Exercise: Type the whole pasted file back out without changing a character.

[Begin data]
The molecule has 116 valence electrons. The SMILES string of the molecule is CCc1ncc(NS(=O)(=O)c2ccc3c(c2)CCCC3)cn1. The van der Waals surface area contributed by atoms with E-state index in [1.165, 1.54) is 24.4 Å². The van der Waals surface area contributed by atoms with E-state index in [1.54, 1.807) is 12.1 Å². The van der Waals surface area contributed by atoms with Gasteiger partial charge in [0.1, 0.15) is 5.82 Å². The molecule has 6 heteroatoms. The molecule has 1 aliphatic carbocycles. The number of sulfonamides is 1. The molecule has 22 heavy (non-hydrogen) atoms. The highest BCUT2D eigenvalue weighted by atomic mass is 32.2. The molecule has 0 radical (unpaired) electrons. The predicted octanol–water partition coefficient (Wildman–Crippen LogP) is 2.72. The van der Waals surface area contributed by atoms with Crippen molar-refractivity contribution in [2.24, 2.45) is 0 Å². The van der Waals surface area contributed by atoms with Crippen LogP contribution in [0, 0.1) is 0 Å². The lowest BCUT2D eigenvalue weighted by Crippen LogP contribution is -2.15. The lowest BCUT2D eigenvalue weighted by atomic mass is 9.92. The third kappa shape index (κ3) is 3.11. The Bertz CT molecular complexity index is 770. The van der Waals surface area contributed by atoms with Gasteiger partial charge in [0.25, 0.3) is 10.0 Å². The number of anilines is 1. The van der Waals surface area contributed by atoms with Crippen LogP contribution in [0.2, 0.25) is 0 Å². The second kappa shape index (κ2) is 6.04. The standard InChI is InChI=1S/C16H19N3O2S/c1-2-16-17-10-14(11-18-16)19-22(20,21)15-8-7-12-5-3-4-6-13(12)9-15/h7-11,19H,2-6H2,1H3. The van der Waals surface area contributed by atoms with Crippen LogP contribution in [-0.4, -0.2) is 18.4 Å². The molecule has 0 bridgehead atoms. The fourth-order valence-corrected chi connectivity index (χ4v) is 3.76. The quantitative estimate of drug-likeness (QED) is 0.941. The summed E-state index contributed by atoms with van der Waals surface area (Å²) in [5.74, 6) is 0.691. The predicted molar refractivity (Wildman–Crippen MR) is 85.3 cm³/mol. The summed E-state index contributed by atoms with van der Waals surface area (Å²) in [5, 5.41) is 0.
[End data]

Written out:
The molecule has 116 valence electrons. The SMILES string of the molecule is CCc1ncc(NS(=O)(=O)c2ccc3c(c2)CCCC3)cn1. The van der Waals surface area contributed by atoms with E-state index in [1.165, 1.54) is 24.4 Å². The van der Waals surface area contributed by atoms with E-state index in [1.54, 1.807) is 12.1 Å². The van der Waals surface area contributed by atoms with Gasteiger partial charge in [0.1, 0.15) is 5.82 Å². The molecule has 6 heteroatoms. The molecule has 1 aliphatic carbocycles. The number of sulfonamides is 1. The molecule has 22 heavy (non-hydrogen) atoms. The highest BCUT2D eigenvalue weighted by atomic mass is 32.2. The molecule has 0 radical (unpaired) electrons. The predicted octanol–water partition coefficient (Wildman–Crippen LogP) is 2.72. The van der Waals surface area contributed by atoms with Crippen molar-refractivity contribution in [2.24, 2.45) is 0 Å². The van der Waals surface area contributed by atoms with Crippen LogP contribution in [0, 0.1) is 0 Å². The lowest BCUT2D eigenvalue weighted by Crippen LogP contribution is -2.15. The lowest BCUT2D eigenvalue weighted by atomic mass is 9.92. The third kappa shape index (κ3) is 3.11. The Bertz CT molecular complexity index is 770. The van der Waals surface area contributed by atoms with Gasteiger partial charge in [0.25, 0.3) is 10.0 Å². The number of anilines is 1. The van der Waals surface area contributed by atoms with Crippen LogP contribution in [0.2, 0.25) is 0 Å². The second kappa shape index (κ2) is 6.04. The standard InChI is InChI=1S/C16H19N3O2S/c1-2-16-17-10-14(11-18-16)19-22(20,21)15-8-7-12-5-3-4-6-13(12)9-15/h7-11,19H,2-6H2,1H3. The van der Waals surface area contributed by atoms with Crippen LogP contribution in [-0.4, -0.2) is 18.4 Å². The molecule has 0 bridgehead atoms. The fourth-order valence-corrected chi connectivity index (χ4v) is 3.76. The quantitative estimate of drug-likeness (QED) is 0.941. The summed E-state index contributed by atoms with van der Waals surface area (Å²) in [5.74, 6) is 0.691. The predicted molar refractivity (Wildman–Crippen MR) is 85.3 cm³/mol. The summed E-state index contributed by atoms with van der Waals surface area (Å²) in [5, 5.41) is 0.